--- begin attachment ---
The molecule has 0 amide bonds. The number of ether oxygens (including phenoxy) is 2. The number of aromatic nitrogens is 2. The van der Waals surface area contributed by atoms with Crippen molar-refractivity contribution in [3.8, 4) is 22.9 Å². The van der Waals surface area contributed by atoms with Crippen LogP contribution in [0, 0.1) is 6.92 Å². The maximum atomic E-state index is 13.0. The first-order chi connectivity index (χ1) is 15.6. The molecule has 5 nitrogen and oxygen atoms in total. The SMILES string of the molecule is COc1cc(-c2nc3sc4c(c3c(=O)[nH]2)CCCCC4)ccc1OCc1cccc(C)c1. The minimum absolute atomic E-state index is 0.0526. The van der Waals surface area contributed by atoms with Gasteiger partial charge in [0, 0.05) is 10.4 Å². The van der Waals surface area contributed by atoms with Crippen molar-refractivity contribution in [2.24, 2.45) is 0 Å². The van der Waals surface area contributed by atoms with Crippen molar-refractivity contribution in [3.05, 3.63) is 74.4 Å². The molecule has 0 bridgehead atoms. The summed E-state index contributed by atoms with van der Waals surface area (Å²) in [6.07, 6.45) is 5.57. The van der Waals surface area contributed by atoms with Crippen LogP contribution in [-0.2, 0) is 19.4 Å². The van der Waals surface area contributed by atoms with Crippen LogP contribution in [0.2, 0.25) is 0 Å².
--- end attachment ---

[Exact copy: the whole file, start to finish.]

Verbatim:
The molecule has 0 amide bonds. The number of ether oxygens (including phenoxy) is 2. The number of aromatic nitrogens is 2. The van der Waals surface area contributed by atoms with Crippen molar-refractivity contribution in [3.8, 4) is 22.9 Å². The van der Waals surface area contributed by atoms with Crippen LogP contribution in [0, 0.1) is 6.92 Å². The maximum atomic E-state index is 13.0. The first-order chi connectivity index (χ1) is 15.6. The molecule has 5 nitrogen and oxygen atoms in total. The SMILES string of the molecule is COc1cc(-c2nc3sc4c(c3c(=O)[nH]2)CCCCC4)ccc1OCc1cccc(C)c1. The minimum absolute atomic E-state index is 0.0526. The van der Waals surface area contributed by atoms with Gasteiger partial charge in [0, 0.05) is 10.4 Å². The van der Waals surface area contributed by atoms with Crippen molar-refractivity contribution in [2.24, 2.45) is 0 Å². The van der Waals surface area contributed by atoms with Crippen molar-refractivity contribution in [3.05, 3.63) is 74.4 Å². The molecule has 0 bridgehead atoms. The summed E-state index contributed by atoms with van der Waals surface area (Å²) in [6.07, 6.45) is 5.57. The van der Waals surface area contributed by atoms with Crippen LogP contribution in [-0.2, 0) is 19.4 Å². The van der Waals surface area contributed by atoms with Crippen LogP contribution in [0.2, 0.25) is 0 Å².